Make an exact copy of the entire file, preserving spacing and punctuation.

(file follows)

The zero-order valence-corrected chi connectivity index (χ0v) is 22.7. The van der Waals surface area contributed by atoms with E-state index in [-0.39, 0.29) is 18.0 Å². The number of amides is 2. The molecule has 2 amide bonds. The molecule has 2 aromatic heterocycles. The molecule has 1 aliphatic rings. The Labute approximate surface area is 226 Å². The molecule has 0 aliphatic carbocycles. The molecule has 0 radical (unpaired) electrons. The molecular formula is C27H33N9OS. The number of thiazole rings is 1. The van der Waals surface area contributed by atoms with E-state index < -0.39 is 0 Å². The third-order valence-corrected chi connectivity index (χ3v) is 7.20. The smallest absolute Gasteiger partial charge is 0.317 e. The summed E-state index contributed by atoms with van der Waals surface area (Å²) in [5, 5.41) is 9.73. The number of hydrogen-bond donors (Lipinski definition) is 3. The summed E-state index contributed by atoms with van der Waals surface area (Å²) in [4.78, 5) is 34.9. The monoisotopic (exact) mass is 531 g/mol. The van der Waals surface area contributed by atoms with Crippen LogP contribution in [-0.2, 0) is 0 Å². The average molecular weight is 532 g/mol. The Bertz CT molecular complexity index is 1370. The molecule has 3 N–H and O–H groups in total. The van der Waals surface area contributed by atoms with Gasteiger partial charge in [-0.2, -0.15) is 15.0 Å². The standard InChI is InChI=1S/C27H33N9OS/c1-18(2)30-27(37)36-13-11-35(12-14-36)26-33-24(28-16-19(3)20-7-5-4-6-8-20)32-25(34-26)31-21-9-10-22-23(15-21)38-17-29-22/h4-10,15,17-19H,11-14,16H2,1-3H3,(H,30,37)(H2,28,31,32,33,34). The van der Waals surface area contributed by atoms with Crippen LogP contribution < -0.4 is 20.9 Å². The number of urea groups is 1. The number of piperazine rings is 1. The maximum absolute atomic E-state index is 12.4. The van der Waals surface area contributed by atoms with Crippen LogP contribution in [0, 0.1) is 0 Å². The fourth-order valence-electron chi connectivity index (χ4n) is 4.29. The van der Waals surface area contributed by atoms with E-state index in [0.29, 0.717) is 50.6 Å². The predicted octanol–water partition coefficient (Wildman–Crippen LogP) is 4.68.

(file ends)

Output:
The zero-order valence-corrected chi connectivity index (χ0v) is 22.7. The van der Waals surface area contributed by atoms with E-state index in [-0.39, 0.29) is 18.0 Å². The number of amides is 2. The molecule has 2 amide bonds. The molecule has 2 aromatic heterocycles. The molecule has 1 aliphatic rings. The Labute approximate surface area is 226 Å². The molecule has 0 aliphatic carbocycles. The molecule has 0 radical (unpaired) electrons. The molecular formula is C27H33N9OS. The number of thiazole rings is 1. The van der Waals surface area contributed by atoms with E-state index < -0.39 is 0 Å². The third-order valence-corrected chi connectivity index (χ3v) is 7.20. The smallest absolute Gasteiger partial charge is 0.317 e. The summed E-state index contributed by atoms with van der Waals surface area (Å²) in [5, 5.41) is 9.73. The number of hydrogen-bond donors (Lipinski definition) is 3. The summed E-state index contributed by atoms with van der Waals surface area (Å²) in [4.78, 5) is 34.9. The monoisotopic (exact) mass is 531 g/mol. The van der Waals surface area contributed by atoms with Crippen LogP contribution in [-0.2, 0) is 0 Å². The average molecular weight is 532 g/mol. The Bertz CT molecular complexity index is 1370. The molecule has 3 N–H and O–H groups in total. The van der Waals surface area contributed by atoms with Gasteiger partial charge in [-0.2, -0.15) is 15.0 Å². The standard InChI is InChI=1S/C27H33N9OS/c1-18(2)30-27(37)36-13-11-35(12-14-36)26-33-24(28-16-19(3)20-7-5-4-6-8-20)32-25(34-26)31-21-9-10-22-23(15-21)38-17-29-22/h4-10,15,17-19H,11-14,16H2,1-3H3,(H,30,37)(H2,28,31,32,33,34). The van der Waals surface area contributed by atoms with Crippen LogP contribution < -0.4 is 20.9 Å². The number of urea groups is 1. The number of piperazine rings is 1. The maximum absolute atomic E-state index is 12.4. The van der Waals surface area contributed by atoms with Crippen LogP contribution in [0, 0.1) is 0 Å². The fourth-order valence-electron chi connectivity index (χ4n) is 4.29. The van der Waals surface area contributed by atoms with E-state index in [0.29, 0.717) is 50.6 Å². The predicted octanol–water partition coefficient (Wildman–Crippen LogP) is 4.68.